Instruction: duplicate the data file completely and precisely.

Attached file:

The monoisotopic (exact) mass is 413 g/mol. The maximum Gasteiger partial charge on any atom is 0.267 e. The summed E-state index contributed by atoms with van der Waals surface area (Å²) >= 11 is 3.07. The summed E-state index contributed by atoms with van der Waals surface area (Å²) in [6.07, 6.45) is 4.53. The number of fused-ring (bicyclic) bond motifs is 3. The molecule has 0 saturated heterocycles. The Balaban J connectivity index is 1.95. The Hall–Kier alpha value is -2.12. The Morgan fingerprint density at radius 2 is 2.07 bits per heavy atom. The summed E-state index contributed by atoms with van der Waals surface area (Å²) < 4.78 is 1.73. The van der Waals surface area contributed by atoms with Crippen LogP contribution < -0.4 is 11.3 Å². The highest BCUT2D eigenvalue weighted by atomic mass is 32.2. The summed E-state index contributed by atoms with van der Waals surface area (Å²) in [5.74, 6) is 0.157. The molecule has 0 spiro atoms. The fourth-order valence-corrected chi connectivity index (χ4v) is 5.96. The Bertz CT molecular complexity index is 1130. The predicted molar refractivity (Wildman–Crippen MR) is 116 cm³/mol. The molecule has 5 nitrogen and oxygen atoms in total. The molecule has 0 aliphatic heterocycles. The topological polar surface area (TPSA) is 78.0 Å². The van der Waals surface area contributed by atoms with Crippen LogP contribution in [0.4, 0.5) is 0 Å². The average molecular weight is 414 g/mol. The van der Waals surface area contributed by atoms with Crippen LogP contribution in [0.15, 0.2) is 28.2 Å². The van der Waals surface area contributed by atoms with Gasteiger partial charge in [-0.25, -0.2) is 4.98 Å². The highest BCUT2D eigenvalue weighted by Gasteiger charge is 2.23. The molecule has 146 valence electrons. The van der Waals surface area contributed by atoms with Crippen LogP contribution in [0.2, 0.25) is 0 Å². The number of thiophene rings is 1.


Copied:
The monoisotopic (exact) mass is 413 g/mol. The maximum Gasteiger partial charge on any atom is 0.267 e. The summed E-state index contributed by atoms with van der Waals surface area (Å²) >= 11 is 3.07. The summed E-state index contributed by atoms with van der Waals surface area (Å²) in [6.07, 6.45) is 4.53. The number of fused-ring (bicyclic) bond motifs is 3. The molecule has 0 saturated heterocycles. The Balaban J connectivity index is 1.95. The Hall–Kier alpha value is -2.12. The Morgan fingerprint density at radius 2 is 2.07 bits per heavy atom. The summed E-state index contributed by atoms with van der Waals surface area (Å²) < 4.78 is 1.73. The van der Waals surface area contributed by atoms with Crippen LogP contribution < -0.4 is 11.3 Å². The highest BCUT2D eigenvalue weighted by atomic mass is 32.2. The summed E-state index contributed by atoms with van der Waals surface area (Å²) in [5.74, 6) is 0.157. The molecule has 0 spiro atoms. The fourth-order valence-corrected chi connectivity index (χ4v) is 5.96. The Bertz CT molecular complexity index is 1130. The predicted molar refractivity (Wildman–Crippen MR) is 116 cm³/mol. The molecule has 5 nitrogen and oxygen atoms in total. The molecule has 0 aliphatic heterocycles. The topological polar surface area (TPSA) is 78.0 Å². The van der Waals surface area contributed by atoms with Crippen LogP contribution in [0.4, 0.5) is 0 Å². The average molecular weight is 414 g/mol. The van der Waals surface area contributed by atoms with Crippen LogP contribution in [0.15, 0.2) is 28.2 Å². The van der Waals surface area contributed by atoms with Gasteiger partial charge in [-0.25, -0.2) is 4.98 Å². The highest BCUT2D eigenvalue weighted by Gasteiger charge is 2.23. The molecule has 146 valence electrons. The van der Waals surface area contributed by atoms with Crippen LogP contribution in [0.2, 0.25) is 0 Å². The number of thiophene rings is 1.